The first piece of reading I did on the topic of technology in the classroom was written by Maureen Walsh and Alyson Simpson, scholars from the University of Sydney in Australia. The article is heavy on academic jargon, perhaps not surprisingly given the authors’ history of research and peer review in the area of digital communication in literacy and pedagogy.
In Touching, Tapping… Thinking?, Walsh and Simpson examine the effect of the physicality of touch screens upon the reading experience — previous articles had explored the differences between traditional texts on paper and modern milieu such as computer screens. Results fell in line with other research, all of which questioned the already fluid definition of literacy, and suggested a difference between linear communication and the multimodal intake of information that comes with online reading.
The emergence of portable touch screens (on tablets and smart phones) adds a new wrinkle, as tactile interaction now moves from the indirect, limited motion of a mouse to the multifaceted, direct touch of fingers upon the text itself. Swiping, pinching, expanding and flicking pages all present physical contact with the digital page.
Literature is divided on whether touch pads provide positive or negative influences upon elementary school learning. The authors of this paper observed 11-year-old students with iPad tablets and a website called Corkulus. Through this site, students were able to collect texts, photos and videos in order to explain the life cycle of a star. Connections between textual and visual elements were described “as a sort of mental hyperlinking” (153).
Commentary after the jump.
Walsh and Simpson assert that among other steps, students “found web links, copied, pasted and filed these as hyperlinks in their notes on screen.” This is listed as evidence of “[engagement] in effective reading and literacy practices” (ibid.), which enabled students to produce their own text “generated through the cumulative processing of cognitive understanding with the material affordances of screens and their modalities” (154). Gestures and movement add a dynamism to the reader-text experience, one which may contribute to enthusiasm for a given subject.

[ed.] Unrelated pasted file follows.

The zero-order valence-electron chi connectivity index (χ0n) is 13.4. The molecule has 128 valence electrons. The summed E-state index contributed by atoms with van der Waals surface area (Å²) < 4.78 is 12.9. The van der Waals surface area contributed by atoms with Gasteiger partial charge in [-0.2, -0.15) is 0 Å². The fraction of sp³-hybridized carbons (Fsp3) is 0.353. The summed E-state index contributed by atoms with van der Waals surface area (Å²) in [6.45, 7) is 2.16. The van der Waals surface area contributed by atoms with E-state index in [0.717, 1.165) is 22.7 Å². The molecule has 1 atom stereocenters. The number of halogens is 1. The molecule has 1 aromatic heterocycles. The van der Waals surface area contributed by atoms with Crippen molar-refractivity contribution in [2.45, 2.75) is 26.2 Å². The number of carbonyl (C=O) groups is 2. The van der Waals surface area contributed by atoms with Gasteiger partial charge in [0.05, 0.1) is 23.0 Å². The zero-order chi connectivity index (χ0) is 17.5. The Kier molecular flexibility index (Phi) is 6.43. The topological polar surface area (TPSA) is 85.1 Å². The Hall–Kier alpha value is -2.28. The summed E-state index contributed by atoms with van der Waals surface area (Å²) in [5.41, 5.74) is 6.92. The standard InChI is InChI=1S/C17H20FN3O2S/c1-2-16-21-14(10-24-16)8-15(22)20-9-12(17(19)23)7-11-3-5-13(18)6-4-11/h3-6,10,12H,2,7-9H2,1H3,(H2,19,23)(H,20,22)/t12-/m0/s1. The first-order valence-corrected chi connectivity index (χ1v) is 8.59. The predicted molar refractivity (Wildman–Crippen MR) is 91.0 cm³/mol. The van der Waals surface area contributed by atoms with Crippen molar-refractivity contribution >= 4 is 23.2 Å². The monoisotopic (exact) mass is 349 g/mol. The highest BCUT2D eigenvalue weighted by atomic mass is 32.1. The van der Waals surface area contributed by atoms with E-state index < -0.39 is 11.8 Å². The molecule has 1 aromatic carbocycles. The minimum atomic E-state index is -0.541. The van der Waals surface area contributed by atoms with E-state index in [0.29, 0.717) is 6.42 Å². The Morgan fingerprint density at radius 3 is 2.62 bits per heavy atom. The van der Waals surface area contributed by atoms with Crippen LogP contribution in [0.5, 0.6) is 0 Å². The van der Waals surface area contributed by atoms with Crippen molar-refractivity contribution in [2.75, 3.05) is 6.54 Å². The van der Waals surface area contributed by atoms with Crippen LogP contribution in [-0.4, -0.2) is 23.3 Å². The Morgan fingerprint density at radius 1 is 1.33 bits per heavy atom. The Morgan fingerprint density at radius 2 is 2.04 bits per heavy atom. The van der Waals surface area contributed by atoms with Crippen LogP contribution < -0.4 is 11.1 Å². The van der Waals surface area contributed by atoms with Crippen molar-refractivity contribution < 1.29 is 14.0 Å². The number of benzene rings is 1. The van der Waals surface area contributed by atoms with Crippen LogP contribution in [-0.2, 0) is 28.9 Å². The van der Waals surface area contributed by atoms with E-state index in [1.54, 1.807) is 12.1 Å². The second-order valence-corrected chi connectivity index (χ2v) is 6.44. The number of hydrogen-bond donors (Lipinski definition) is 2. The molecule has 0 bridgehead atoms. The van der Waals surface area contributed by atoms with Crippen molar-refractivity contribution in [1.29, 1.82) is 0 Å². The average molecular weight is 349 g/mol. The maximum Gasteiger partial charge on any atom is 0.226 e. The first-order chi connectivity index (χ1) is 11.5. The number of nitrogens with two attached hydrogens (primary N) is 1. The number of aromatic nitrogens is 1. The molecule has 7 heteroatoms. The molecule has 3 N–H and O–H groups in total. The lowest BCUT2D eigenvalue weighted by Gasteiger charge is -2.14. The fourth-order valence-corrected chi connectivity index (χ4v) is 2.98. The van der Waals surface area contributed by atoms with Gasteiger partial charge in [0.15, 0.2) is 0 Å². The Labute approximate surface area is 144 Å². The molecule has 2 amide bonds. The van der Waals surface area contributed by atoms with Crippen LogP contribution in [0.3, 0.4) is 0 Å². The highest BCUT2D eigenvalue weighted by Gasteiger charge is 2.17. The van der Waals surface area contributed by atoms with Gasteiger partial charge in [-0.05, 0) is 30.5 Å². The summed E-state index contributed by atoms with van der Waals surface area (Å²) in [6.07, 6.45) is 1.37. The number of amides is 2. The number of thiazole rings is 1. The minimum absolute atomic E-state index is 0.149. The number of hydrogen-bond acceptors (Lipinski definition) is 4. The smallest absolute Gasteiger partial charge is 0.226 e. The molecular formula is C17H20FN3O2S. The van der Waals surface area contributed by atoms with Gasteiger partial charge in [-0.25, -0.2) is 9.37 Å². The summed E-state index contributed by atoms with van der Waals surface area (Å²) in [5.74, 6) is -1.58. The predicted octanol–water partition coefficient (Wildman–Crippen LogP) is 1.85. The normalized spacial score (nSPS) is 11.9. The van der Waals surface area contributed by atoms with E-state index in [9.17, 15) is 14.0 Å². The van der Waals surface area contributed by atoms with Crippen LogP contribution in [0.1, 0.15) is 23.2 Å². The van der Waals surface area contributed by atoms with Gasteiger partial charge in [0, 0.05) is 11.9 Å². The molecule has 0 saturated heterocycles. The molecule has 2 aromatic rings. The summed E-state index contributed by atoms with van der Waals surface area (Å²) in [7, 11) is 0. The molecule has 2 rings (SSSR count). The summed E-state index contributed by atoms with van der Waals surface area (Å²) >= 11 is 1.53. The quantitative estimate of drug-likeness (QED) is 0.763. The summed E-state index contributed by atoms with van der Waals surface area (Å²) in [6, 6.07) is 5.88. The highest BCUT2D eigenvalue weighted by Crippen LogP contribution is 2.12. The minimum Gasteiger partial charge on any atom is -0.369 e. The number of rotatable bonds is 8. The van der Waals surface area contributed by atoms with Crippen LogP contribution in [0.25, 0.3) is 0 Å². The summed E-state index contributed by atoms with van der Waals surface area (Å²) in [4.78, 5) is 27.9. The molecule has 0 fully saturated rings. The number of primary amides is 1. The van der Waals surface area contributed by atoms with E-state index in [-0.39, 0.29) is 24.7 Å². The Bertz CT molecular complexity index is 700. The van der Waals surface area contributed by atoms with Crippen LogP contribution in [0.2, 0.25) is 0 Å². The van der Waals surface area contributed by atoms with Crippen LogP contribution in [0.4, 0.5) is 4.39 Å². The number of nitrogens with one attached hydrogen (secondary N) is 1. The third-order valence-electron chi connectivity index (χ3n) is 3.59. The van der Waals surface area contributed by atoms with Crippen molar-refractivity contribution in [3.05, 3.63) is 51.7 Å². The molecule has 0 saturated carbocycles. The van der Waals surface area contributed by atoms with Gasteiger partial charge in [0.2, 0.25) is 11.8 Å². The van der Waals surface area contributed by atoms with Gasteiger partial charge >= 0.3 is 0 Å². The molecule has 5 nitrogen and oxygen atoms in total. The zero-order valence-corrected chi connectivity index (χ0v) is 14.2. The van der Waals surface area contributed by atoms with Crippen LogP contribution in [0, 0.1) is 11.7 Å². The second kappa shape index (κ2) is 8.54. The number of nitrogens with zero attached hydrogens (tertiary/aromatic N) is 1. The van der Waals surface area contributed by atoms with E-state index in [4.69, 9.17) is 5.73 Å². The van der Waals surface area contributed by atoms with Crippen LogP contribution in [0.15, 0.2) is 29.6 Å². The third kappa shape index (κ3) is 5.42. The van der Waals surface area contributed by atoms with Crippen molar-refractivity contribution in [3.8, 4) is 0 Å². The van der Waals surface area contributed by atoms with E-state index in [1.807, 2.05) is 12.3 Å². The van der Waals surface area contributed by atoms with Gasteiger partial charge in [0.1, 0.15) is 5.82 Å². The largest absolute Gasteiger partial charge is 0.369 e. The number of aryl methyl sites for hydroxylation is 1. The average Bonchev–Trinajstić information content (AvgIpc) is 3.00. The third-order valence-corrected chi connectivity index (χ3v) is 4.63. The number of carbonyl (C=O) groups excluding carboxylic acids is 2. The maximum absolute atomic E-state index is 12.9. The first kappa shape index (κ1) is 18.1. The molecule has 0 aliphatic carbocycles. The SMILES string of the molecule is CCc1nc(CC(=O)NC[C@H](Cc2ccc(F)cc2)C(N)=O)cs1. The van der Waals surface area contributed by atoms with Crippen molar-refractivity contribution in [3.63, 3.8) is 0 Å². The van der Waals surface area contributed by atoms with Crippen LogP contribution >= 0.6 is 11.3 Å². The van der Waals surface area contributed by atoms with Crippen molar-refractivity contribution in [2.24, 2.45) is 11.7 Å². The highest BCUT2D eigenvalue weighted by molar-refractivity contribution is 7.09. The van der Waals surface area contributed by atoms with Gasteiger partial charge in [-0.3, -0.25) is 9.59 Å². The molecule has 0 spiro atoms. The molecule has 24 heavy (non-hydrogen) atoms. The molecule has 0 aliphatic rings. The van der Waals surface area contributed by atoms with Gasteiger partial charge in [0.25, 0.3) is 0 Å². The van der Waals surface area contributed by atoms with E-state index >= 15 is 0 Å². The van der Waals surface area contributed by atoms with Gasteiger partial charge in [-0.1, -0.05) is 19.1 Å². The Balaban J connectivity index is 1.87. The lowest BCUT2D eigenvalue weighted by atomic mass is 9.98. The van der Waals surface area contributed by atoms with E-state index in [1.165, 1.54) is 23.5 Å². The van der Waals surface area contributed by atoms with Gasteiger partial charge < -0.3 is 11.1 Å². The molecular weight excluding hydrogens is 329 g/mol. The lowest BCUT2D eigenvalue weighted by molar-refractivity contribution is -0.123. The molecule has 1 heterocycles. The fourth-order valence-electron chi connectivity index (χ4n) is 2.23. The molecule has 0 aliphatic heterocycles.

Admittedly, I have little knowledge (or memory) of traditional elementary school-aged literacy building techniques; however, this activity seems to encourage typesetting and page design rather than reading and writing. In my (non-measured) experience, the Pinterest pages of adults — whether they be native speakers of English or international users of the language — rarely indicate advanced levels of textual literacy. In fact, reliance upon searches (through engines such as Google, Yahoo, Bing!, et al) by ESL students sometimes contribute to lengthwise plagiarism with limited understanding of the subject at hand.
Walsh and Simpson admit that their studies beg the question “What is literacy?” Their results suggest that their work with touch screens is in line with research into gaming; meaningful multimodal connections can be built between physical movement and mental cognition. However, they have not convinced this reader that this interaction is building textual literacy so much as creating an outlet for digital regurgitation.
Walsh, Maureen, and Alyson Simpson. “Touching, Tapping … Thinking? Examining The Dynamic Materiality Of Touch Pad Devices For Literacy Learning.” Australian Journal Of Language & Literacy 36.3 (2013): 148-157. Academic Search Premier. Web. 21 Jan. 2014.